Chagas disease(CD) is a parasitic disease caused by Trypanosoma cruzi mainly transmitted by vectors like triatomines (ex. kissing bugs) ^13. This disease is endemic to Latin America, affecting 8-10 million people with an average of 41,200 new cases every year^7. However, the disease now has spread worldwide, affecting 300000-400000 people annually in non-endemic countries^5. This is because, many people from endemic regions migrate to non-endemic countries and some of them unknowingly have CD. To add to this, there are over 150 possible vectors all over the world and this disease has no functional vaccine. ^13. Therefore, a minor population carrying CD could easily spread the disease to a completely new population.
CD presents itself in two stages- acute and chronic. The acute stage appears immediately and displays minor symptoms like fever and rashes lasting from a week to a month. However, if undiagnosed, this could lead to the chronic stage, which presents itself mostly after the age of 35^13. Therefore, CD is a prime example of pathogen-host interaction falling under the selection shadow category. This is specifically due to the chronic phase striking after 35, when an individual has usually passed sexual prime, thereby having lower selection pressures^6. The treatment with benznidazole is only affective when treated just after the onset of acute stage^7. Hence, it is necessary to understand the vector-pathogen-host relationship, study the organism’s evolutionary pattern of pathogenesis to predict the occurrence of CD in a country and on a larger scale, develop effective drugs for acute and chronic phases of the disease.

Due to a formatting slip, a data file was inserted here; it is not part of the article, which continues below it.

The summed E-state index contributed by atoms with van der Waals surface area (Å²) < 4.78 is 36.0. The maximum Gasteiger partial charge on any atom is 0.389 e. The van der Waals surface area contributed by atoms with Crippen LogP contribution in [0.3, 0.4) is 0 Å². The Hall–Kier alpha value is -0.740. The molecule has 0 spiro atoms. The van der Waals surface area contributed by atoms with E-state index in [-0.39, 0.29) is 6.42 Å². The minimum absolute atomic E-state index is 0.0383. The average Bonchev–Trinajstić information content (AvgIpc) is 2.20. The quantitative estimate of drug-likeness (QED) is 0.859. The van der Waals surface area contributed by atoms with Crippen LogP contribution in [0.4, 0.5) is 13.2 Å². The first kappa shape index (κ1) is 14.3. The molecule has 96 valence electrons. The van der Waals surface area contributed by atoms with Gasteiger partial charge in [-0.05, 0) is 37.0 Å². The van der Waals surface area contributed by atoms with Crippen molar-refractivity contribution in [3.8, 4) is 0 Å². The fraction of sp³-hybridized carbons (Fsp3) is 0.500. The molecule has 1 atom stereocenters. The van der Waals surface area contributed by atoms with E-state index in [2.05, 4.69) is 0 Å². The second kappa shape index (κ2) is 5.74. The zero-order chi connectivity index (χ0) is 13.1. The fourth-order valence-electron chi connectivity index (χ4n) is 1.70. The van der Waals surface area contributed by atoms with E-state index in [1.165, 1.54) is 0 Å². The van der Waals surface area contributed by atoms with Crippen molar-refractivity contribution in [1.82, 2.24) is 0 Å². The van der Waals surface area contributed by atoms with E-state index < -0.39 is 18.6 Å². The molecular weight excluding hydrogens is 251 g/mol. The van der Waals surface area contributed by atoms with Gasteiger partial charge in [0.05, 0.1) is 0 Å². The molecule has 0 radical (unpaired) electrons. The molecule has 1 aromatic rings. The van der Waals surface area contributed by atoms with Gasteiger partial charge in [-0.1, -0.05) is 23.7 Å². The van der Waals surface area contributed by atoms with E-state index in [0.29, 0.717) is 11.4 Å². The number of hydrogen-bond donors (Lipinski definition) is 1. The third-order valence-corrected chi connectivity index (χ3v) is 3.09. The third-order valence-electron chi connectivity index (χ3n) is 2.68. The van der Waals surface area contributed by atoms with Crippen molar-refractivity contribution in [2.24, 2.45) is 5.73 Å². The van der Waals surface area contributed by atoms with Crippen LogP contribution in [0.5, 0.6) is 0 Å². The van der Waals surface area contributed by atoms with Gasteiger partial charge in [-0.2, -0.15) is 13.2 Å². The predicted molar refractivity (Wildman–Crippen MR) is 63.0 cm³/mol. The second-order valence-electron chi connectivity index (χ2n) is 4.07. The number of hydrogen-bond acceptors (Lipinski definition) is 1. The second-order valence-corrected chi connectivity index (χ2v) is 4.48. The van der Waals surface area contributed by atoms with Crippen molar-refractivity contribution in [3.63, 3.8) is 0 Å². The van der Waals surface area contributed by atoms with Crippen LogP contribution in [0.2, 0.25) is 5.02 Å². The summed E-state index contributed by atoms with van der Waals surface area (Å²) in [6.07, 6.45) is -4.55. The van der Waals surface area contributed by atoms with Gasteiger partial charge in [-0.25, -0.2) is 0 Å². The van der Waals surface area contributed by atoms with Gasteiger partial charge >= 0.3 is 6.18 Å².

This would be done in three phases. Firstly, to be able to predict the occurrence of this disease in a country, it is important to collect data about possible vectors and number of affected individuals. Also, it is important to understand human emigration patterns from endemic regions and correlate it with data obtained from vectors. Secondly, using this data, we would observe individuals that stand as exceptions in their individual age groups from different countries and identify as to why, CD is less/ more prevalent in this age group in a country. This would help screen for mutations in the genome which if not mutated, would have usually prevented the occurrence of the disease in that age group. Using all the data obtained, it would be possible to formulate a medication for this disease, and prevent a possible epidemic.
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